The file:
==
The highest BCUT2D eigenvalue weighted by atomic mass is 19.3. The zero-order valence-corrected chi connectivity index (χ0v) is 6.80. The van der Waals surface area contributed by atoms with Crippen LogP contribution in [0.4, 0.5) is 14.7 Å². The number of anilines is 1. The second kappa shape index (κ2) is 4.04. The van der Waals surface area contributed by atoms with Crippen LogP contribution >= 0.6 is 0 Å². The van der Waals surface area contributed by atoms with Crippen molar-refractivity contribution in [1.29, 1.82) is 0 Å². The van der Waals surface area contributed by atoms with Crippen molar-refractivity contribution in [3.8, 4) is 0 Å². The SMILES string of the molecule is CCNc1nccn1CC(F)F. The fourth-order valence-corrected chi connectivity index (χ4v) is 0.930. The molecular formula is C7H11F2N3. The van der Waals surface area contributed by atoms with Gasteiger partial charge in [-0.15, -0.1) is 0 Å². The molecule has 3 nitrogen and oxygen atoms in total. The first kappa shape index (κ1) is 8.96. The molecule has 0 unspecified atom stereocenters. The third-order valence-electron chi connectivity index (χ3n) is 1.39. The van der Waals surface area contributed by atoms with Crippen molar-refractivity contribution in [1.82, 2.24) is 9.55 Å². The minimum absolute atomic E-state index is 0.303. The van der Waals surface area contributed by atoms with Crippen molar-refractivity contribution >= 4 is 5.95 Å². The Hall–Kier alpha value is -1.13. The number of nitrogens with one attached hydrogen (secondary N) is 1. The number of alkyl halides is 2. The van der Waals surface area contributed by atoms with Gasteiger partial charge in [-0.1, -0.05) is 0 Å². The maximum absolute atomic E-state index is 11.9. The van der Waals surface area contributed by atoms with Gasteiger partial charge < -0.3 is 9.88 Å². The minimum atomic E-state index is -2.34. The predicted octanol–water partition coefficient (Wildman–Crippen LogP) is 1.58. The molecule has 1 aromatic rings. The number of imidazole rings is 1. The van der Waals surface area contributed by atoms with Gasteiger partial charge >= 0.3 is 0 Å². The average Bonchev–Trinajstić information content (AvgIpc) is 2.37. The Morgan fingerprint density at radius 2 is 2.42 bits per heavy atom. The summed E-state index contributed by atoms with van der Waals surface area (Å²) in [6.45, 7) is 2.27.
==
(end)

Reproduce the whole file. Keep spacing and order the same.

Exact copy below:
The highest BCUT2D eigenvalue weighted by atomic mass is 19.3. The zero-order valence-corrected chi connectivity index (χ0v) is 6.80. The van der Waals surface area contributed by atoms with Crippen LogP contribution in [0.4, 0.5) is 14.7 Å². The number of anilines is 1. The second kappa shape index (κ2) is 4.04. The van der Waals surface area contributed by atoms with Crippen LogP contribution >= 0.6 is 0 Å². The van der Waals surface area contributed by atoms with Crippen molar-refractivity contribution in [1.29, 1.82) is 0 Å². The van der Waals surface area contributed by atoms with Crippen molar-refractivity contribution in [3.8, 4) is 0 Å². The SMILES string of the molecule is CCNc1nccn1CC(F)F. The fourth-order valence-corrected chi connectivity index (χ4v) is 0.930. The molecular formula is C7H11F2N3. The van der Waals surface area contributed by atoms with Gasteiger partial charge in [-0.15, -0.1) is 0 Å². The molecule has 3 nitrogen and oxygen atoms in total. The first kappa shape index (κ1) is 8.96. The molecule has 0 unspecified atom stereocenters. The third-order valence-electron chi connectivity index (χ3n) is 1.39. The van der Waals surface area contributed by atoms with Crippen molar-refractivity contribution in [1.82, 2.24) is 9.55 Å². The minimum absolute atomic E-state index is 0.303. The van der Waals surface area contributed by atoms with Crippen molar-refractivity contribution >= 4 is 5.95 Å². The Hall–Kier alpha value is -1.13. The number of nitrogens with one attached hydrogen (secondary N) is 1. The number of alkyl halides is 2. The van der Waals surface area contributed by atoms with Gasteiger partial charge in [-0.1, -0.05) is 0 Å². The maximum absolute atomic E-state index is 11.9. The van der Waals surface area contributed by atoms with Gasteiger partial charge < -0.3 is 9.88 Å². The minimum atomic E-state index is -2.34. The predicted octanol–water partition coefficient (Wildman–Crippen LogP) is 1.58. The molecule has 1 aromatic rings. The number of imidazole rings is 1. The van der Waals surface area contributed by atoms with Gasteiger partial charge >= 0.3 is 0 Å². The average Bonchev–Trinajstić information content (AvgIpc) is 2.37. The Morgan fingerprint density at radius 2 is 2.42 bits per heavy atom. The summed E-state index contributed by atoms with van der Waals surface area (Å²) in [6.45, 7) is 2.27.